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What America can learn from Hawaii's mistake

What America can learn from Hawaii's mistake

What prompted the employee of 10 years to click the wrong alert remains a mystery, pending the state's probe of the gaffe. "The government urges people to take shelter inside buildings or underground". "One woman spokesperson from the Civil Defense group was astonished as to how it could have happened because she claimed that every time they try to test the system, they use the word "test" over and over to prevent such an error".

Clay County Emergency Manager Bryan Green says Minnesota can send alerts to specific counties with IPAWS, or Integrated Public Alert and Warning System. The employee then mistakenly chose the latter, clicking "Yes" to confirm the instruction.

This past Saturday morning, Hawaiians and tourists received a false alert that a ballistic missile was headed their way.

Clearly, as geopolitical tensions heat up, these systems need to be fixed sooner rather than later.The Aesop fable The Boy Who Cried Wolf comes to mind, whereby false alerts could lead to complacency and citizens failing to respond should a real emergency arise.

That nothing of the sort occurred in the case of Hawaii bears underlining: this was entirely due to human error and poor software interface design at a state-level emergency management agency.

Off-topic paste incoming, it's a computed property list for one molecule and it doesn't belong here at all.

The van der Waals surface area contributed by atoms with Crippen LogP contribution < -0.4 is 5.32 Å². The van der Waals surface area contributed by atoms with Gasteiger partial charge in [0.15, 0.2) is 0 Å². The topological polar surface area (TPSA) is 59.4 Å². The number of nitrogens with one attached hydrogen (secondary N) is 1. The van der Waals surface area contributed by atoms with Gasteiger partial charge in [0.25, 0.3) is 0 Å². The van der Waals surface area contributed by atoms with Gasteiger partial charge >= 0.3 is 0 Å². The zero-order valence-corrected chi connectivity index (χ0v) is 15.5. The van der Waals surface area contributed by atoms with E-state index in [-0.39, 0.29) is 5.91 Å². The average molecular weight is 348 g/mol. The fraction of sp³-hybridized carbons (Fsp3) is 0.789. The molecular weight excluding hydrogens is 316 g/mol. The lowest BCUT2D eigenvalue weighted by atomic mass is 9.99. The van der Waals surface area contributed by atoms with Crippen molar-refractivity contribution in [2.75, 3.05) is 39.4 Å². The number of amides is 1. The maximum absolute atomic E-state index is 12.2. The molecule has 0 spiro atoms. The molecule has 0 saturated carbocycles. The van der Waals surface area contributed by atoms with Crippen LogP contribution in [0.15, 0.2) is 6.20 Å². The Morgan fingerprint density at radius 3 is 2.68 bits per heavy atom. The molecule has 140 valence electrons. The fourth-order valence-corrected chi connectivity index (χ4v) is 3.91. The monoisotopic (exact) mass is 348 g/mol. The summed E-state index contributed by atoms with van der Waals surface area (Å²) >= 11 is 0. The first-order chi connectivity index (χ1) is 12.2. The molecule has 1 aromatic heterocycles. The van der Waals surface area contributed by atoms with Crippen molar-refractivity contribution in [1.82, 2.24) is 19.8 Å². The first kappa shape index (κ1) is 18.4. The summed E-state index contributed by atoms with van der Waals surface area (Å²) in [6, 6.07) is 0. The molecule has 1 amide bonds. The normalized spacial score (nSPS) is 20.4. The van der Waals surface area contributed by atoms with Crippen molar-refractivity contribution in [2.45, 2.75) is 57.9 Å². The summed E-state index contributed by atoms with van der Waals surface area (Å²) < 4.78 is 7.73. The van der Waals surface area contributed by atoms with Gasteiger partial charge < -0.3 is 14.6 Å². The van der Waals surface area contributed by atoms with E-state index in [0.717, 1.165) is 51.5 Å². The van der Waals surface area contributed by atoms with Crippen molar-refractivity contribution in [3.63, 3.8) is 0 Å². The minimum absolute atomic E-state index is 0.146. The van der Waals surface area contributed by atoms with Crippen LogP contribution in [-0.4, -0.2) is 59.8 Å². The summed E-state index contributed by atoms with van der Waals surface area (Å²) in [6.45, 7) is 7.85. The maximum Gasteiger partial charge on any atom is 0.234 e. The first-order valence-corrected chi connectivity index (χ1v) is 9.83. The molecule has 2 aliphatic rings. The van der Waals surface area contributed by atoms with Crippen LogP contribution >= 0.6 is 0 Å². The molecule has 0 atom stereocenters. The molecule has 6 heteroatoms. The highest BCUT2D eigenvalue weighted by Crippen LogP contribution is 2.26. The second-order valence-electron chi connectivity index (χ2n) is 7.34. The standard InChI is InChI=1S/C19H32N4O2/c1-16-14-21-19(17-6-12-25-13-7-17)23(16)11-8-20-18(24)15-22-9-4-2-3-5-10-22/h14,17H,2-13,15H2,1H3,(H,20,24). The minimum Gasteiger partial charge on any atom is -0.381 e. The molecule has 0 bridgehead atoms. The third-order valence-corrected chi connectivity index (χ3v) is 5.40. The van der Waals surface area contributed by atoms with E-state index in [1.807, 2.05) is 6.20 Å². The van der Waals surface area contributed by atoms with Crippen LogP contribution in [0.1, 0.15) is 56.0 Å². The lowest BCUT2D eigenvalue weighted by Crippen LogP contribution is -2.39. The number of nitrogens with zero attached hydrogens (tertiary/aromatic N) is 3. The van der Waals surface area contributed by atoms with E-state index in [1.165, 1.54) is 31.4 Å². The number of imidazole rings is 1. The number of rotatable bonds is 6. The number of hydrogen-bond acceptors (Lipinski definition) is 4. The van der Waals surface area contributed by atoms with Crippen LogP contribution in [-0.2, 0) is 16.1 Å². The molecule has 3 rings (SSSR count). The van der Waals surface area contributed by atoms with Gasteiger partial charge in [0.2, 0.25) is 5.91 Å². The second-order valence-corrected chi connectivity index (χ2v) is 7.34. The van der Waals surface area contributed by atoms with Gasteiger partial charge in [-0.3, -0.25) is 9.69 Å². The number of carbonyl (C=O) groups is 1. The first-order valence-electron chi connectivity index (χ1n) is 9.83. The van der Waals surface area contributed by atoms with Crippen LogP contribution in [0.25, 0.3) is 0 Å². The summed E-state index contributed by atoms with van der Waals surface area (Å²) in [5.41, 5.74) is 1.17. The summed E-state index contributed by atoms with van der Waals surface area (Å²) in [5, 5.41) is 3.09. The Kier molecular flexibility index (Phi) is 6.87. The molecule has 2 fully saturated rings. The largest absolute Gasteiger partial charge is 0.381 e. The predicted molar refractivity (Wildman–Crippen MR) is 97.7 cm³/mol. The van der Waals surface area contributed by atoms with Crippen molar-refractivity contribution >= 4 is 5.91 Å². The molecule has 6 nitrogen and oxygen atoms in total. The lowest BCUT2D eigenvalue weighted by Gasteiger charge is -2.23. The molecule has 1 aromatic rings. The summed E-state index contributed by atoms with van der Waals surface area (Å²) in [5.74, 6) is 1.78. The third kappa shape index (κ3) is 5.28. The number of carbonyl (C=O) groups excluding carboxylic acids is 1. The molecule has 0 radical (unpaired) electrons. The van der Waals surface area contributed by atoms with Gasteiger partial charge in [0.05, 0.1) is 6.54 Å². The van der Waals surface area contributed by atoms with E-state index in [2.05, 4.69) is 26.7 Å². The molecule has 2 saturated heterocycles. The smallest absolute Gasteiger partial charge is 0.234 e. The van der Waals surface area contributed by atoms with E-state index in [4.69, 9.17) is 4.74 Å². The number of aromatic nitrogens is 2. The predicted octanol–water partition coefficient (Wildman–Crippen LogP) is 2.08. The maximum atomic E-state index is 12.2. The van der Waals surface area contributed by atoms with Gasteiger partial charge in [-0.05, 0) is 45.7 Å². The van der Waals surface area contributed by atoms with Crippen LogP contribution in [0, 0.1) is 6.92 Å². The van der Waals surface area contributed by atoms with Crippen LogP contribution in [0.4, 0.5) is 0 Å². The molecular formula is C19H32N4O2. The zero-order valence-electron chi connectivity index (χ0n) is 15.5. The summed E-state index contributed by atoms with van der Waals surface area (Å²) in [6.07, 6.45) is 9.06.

"It couldn't hurt to take another look at the lash-up with federal authorities to see if there is anything more that can be done to validate the flow of basic information".

U.S. Reps. Colleen Hanabusa and Tulsi Gabbard, both of Hawaii, have asked the House Armed Services Committee to hold a hearing on the issue. North Korea likely to have launched missile. That's a good thing, given that the former manual process required a full 38 minutes for a correction to be released.

The incident raises questions about other states preparedness in the event of an attack. It has added a "cancellation button", allowing users to send a second alert over the same system that notifies recipients that the first was a false alarm. Meanwhile, a nationwide warning system for mobile devices exists, but has never been tested, David Gonzales of the RAND Corporation told AP.

The Federal Communications Commission will be involved in the review of the alarm.

"We're going to get involved", he said. They told me he wasn't breathing and he had no heartbeat. "They took responsibility. They made a mistake".